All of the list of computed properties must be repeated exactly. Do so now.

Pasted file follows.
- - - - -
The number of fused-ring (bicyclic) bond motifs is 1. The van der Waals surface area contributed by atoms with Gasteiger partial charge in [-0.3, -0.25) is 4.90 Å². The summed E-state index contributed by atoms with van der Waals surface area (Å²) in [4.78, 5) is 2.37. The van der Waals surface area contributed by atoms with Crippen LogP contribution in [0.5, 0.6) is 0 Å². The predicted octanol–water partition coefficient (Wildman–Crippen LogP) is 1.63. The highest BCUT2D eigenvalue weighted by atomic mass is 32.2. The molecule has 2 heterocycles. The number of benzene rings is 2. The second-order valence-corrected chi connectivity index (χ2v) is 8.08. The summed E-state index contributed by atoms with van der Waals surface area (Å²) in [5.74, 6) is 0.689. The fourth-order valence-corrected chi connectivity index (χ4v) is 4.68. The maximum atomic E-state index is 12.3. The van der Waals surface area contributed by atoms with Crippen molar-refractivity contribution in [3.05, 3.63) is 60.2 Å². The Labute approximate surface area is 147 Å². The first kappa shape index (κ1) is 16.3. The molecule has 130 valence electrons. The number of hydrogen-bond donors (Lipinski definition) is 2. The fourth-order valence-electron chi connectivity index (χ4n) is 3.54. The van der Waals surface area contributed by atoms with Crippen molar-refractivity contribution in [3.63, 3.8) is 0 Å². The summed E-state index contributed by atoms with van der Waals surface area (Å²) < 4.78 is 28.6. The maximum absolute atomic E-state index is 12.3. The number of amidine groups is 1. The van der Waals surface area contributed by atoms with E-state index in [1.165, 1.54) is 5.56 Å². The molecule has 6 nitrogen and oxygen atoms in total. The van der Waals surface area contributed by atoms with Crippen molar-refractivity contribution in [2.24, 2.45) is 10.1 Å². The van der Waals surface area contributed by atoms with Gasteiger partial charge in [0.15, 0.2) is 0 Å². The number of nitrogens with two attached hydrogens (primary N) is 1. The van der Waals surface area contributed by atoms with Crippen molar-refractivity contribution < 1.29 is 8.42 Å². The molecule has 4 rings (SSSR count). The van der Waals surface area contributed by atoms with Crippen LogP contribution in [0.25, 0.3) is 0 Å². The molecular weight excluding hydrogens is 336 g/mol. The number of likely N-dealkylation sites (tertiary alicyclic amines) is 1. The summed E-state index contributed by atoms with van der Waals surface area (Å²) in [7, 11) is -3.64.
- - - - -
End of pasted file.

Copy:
The number of fused-ring (bicyclic) bond motifs is 1. The van der Waals surface area contributed by atoms with Gasteiger partial charge in [-0.3, -0.25) is 4.90 Å². The summed E-state index contributed by atoms with van der Waals surface area (Å²) in [4.78, 5) is 2.37. The van der Waals surface area contributed by atoms with Crippen LogP contribution in [0.5, 0.6) is 0 Å². The predicted octanol–water partition coefficient (Wildman–Crippen LogP) is 1.63. The highest BCUT2D eigenvalue weighted by atomic mass is 32.2. The molecule has 2 heterocycles. The number of benzene rings is 2. The second-order valence-corrected chi connectivity index (χ2v) is 8.08. The summed E-state index contributed by atoms with van der Waals surface area (Å²) in [5.74, 6) is 0.689. The fourth-order valence-corrected chi connectivity index (χ4v) is 4.68. The maximum atomic E-state index is 12.3. The van der Waals surface area contributed by atoms with Crippen molar-refractivity contribution in [3.05, 3.63) is 60.2 Å². The Labute approximate surface area is 147 Å². The first kappa shape index (κ1) is 16.3. The molecule has 130 valence electrons. The number of hydrogen-bond donors (Lipinski definition) is 2. The fourth-order valence-electron chi connectivity index (χ4n) is 3.54. The van der Waals surface area contributed by atoms with Crippen molar-refractivity contribution in [3.63, 3.8) is 0 Å². The summed E-state index contributed by atoms with van der Waals surface area (Å²) < 4.78 is 28.6. The maximum absolute atomic E-state index is 12.3. The number of amidine groups is 1. The van der Waals surface area contributed by atoms with E-state index in [1.165, 1.54) is 5.56 Å². The molecule has 6 nitrogen and oxygen atoms in total. The van der Waals surface area contributed by atoms with Crippen molar-refractivity contribution in [2.24, 2.45) is 10.1 Å². The van der Waals surface area contributed by atoms with Gasteiger partial charge in [0.15, 0.2) is 0 Å². The number of nitrogens with two attached hydrogens (primary N) is 1. The van der Waals surface area contributed by atoms with Crippen molar-refractivity contribution < 1.29 is 8.42 Å². The molecule has 4 rings (SSSR count). The van der Waals surface area contributed by atoms with Crippen LogP contribution in [0.25, 0.3) is 0 Å². The molecular weight excluding hydrogens is 336 g/mol. The number of likely N-dealkylation sites (tertiary alicyclic amines) is 1. The summed E-state index contributed by atoms with van der Waals surface area (Å²) in [7, 11) is -3.64.